(Last Updated On: June 16, 2018)
This last week has been absolutely off the charts in terms of vibrant fall colors. We took advantage of the great weather and brilliant displays and headed over Ohio Pass to an area called the Castles. Not a big biking destination, we found ourselves among horseback riders – some more friendly than others – and cows. Lots and lots of cows. Our goal was to traverse the length of the Castles (in the West Elks) via the Lowline Trail.
Frank and I met our friend Adam at the Swampy Pass trailhead and began our ride from there. Glowing gold greeted us immediately. Me.
Frank riding with the Castles in the background.
Note the sweet couloir behind Frank. We couldn’t help wondering if it collects enough snow to ski in the winter…
It was hard not to admire the stunning scenery that surrounded us.
The aspens had spent some time decorating the pines with gold.
Frank and Adam traveling the yellow-leaf-road.
The rose higher above the valley below, the scenes kept getting more and more beautiful.
Frank shredding the downhill.
Our route took us from Swampy Pass to Mill Creek Road via Lowline Trail (438). Mill Creek is about 15 miles down the road from where we began so we finished our ride with a longish road ride, uphill, with a headwind. Though one of the most scenic rides I’ve ever experienced, there are some things to be warned about. First, it can be boggy and full of cow pies and horse manure. It’s best to go in the fall, after it hasn’t rained in awhile, in order to minimize the mud and manure. Also be prepared to be lost. Even with a map, we spent probably an hour and a half being “lost”. Signs are few and far between and those that exist can often be confusing. Last, if you are expecting your uphill pedaling to get you to the top of some nice long rad downhill, you’re wrong. It’s largely a cross-country ride. A true downhill didn’t happen until the very end and only lasted for about 5-6 minutes. Unfortunately, we lost most of our elevation going down Mill Creek road. If I do it again, I’d like to park at Mill Creek and ride the reverse direction because I think a more significant downhill would exist. Despite some of the frustrations involved in this ride, it’s well worth it if only for the views. They simply can’t be beat 🙂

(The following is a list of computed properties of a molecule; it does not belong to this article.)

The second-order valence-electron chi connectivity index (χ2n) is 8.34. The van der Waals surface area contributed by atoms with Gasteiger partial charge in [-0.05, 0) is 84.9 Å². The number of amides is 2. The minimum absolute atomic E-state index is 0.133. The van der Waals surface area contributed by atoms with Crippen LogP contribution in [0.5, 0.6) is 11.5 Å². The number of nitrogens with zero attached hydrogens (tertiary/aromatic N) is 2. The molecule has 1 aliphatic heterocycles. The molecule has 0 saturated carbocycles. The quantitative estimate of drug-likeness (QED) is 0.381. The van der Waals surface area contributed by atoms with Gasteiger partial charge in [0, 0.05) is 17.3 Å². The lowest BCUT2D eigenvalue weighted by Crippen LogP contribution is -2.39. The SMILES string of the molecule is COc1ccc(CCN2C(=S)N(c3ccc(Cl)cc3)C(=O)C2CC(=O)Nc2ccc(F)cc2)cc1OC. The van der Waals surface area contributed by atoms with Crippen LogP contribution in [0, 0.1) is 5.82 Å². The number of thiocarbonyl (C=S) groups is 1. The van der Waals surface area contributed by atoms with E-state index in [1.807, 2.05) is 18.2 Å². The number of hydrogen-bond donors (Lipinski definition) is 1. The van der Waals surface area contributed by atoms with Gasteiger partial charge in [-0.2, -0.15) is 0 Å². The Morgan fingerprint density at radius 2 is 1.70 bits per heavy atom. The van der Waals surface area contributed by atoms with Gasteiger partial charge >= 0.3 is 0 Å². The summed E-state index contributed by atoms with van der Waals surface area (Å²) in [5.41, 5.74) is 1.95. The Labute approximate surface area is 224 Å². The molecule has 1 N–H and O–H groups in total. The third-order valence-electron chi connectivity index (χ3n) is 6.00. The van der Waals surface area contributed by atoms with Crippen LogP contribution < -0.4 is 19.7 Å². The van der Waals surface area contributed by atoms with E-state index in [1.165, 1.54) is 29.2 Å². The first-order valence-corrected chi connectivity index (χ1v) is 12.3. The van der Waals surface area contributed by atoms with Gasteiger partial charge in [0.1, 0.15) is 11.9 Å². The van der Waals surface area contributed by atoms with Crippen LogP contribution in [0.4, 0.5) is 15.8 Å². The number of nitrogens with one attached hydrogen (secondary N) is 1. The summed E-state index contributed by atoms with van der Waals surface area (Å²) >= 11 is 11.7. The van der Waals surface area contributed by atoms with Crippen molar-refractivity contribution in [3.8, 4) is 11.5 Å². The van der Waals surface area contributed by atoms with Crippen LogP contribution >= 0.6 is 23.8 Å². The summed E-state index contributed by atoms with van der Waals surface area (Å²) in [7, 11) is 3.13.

Also, check out Frank’s Lowline report from a couple of years ago!
Update June 2018
Tips for Mountain Biking Lowline Trail
Navigation on Lowline trail can be very difficult at times. The trail can disappear and cow trails can lead you astray. To complicate factors, we’ve seen trails that are marked but are not on most maps, or trails that should be marked but aren’t, or unmarked trails that don’t even exist on maps. We highly recommend using a GPS or the CBG Trails app to help you navigate through this area.
In addition, this trail is absolutely horrible when wet as it is prone to bogginess. It’s best ridden after a long dry spell.
Map of Swampy Pass to Pass Creek to Lowline Trail
This particular point-to-point is typically ridden north to south, but you could certainly ride it south to north as well. A loop can be created with County Road 730.
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